7.6

Tennis: Yours Conditionally Review

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Tennis: <i>Yours Conditionally</i> Review

There seems to be a general feeling that pop music should stay a bit simple or escapist and not move through a multitude of moods and notions in the span of one song. That’s could be why, six years in and four albums deep, there’s still some hesitation toward categorizing Tennis as a “pop group.” The duo’s latest, Yours Conditionally should settle that issue at last. It’s a collection that explores the uncertainty of one’s identity and their understanding of past experiences and current trajectory. And it’s as poppy as anything.

For this new album, singer/guitarist Alaina Moore and keyboardist/bassist Patrick Riley returned to their roots as a means of jumpstarting new inspiration. Tennis famously wrote/recorded their first album after an adventurous sailboat journey along the east coast. Five years later, the married couple took another 10-day ocean voyage from San Diego down to the Sea of Cortez, where they docked and set up a makeshift recording space.
Musically, Yours Conditionally is much softer, slowing its pulse to something closer to the swoon and sway early ‘70s soul, with shuffling tempos and sentimental organ purrs orbited by an electric guitar’s fiery simmer. The tone is certainly slow dances at twilight, but given a shimmer by the understated elegance of Moore’s voice, something that has always sound fragile but defiant at the same time.

“My Emotions Are Blinding” tips at the ambivalences of intimacy, mindset and motivations that the duo is working through on this new album. “It’s metaphorical for the categorical / I get hysterical / it’s empirical…” “Ladies Don’t Play Guitar” may sound initially sound like a jab at rock’s patriarchy, it blossoms into quite a deep dive into Moore’s emotions, struggling to situate her full self within the context of a musician’s career, while also being someone who can still effectively give the gift of love as a wife and lover. This song’s a quiet storm, searing with album’s most raw and also resplendent moment of guitar phrases, growling around Moore’s tender voice to match her yearning for clarity.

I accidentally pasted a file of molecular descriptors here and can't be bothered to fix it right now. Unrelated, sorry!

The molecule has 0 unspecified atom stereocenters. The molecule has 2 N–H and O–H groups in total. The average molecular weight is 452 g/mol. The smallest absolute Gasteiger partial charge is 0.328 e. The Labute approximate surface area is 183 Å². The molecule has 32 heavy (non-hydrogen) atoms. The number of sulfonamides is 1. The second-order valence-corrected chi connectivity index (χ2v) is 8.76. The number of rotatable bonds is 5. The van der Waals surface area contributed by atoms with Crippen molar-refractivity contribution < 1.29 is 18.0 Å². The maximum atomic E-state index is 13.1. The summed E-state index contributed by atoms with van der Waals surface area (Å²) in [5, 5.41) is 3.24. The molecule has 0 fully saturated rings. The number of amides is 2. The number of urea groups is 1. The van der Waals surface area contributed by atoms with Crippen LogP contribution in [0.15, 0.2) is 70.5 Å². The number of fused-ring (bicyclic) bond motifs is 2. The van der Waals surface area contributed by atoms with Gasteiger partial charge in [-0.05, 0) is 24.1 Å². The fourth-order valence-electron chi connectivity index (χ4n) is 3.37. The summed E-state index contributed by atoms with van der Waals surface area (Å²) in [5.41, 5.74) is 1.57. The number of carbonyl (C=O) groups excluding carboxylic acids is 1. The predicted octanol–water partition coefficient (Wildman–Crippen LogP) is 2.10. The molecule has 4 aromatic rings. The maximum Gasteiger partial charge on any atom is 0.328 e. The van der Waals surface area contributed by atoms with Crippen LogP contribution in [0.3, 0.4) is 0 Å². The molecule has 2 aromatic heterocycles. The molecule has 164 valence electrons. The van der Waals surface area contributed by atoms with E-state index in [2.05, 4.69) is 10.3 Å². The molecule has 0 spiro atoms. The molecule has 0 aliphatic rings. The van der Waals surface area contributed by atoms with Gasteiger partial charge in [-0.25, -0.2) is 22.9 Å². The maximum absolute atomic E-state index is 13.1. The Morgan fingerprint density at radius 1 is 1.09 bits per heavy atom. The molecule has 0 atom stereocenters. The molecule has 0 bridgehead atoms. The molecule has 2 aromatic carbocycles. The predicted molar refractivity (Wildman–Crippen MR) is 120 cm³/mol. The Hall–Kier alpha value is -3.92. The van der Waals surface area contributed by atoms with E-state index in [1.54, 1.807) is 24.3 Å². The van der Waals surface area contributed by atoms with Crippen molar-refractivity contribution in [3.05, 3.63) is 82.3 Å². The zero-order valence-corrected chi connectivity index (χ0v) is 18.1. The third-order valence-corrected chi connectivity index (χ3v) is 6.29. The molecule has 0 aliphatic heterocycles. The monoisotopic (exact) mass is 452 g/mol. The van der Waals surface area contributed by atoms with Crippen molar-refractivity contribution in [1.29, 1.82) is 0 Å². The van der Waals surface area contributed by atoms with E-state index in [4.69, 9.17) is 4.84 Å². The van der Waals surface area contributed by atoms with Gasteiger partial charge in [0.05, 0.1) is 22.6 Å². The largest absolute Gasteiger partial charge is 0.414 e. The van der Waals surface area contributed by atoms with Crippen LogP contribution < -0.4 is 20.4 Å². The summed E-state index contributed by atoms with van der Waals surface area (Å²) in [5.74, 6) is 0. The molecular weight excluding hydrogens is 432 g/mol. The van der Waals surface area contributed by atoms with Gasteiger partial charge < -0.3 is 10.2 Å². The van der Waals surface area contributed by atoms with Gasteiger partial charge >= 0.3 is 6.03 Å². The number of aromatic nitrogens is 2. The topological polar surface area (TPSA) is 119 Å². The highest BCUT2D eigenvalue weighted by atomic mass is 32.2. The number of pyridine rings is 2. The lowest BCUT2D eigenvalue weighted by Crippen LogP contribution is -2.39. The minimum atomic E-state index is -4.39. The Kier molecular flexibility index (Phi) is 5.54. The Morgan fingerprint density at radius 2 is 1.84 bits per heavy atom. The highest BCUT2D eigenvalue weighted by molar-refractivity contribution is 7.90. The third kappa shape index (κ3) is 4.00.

Whereas 2014’s Ritual In Repeat leapt and bounded with markedly more aerobic tempos, this new record affects the steady glide of a sailboat, or the steady respiration of an ocean tiding on and off the shore. “Fields of Blue” has its most fitful percussive arrangement; the vocals sound almost frustrated but eventually consoled, through delicate melodies and dulcet tones, as the lyrics embrace how much they need the love they share while the band that they share becomes almost a second thought.

“Please Don’t Ruin This For Me” has a cascading riff on the guitar buoyed by hand-claps and maracas, while Moore’s voice sails to the top like a veil of silk, showing vulnerability and doubt. Lyrically like a deep stare into the mirror, or into her own soul, “Please Don’t” sounds like Moore singing to herself, one emotional, professional, intimate, and creative self, trying to find a truce with an ostensibly anxious self, and quiet any quandaries created by the unique life of touring and performing.

What’s conditional about these nuanced “relationship songs” is that the narrator is often taking a stance of waiting and seeing, as with “In The Morning I’ll Be Better,” the opening song that’s production dazzles with layered harmonies of Moore’s multi-tracked voice. These songs are tentative resolutions to whatever frustration, fight or difficult period falls upon two individuals essentially sharing a life, even if that detente only as far as the next daybreak.

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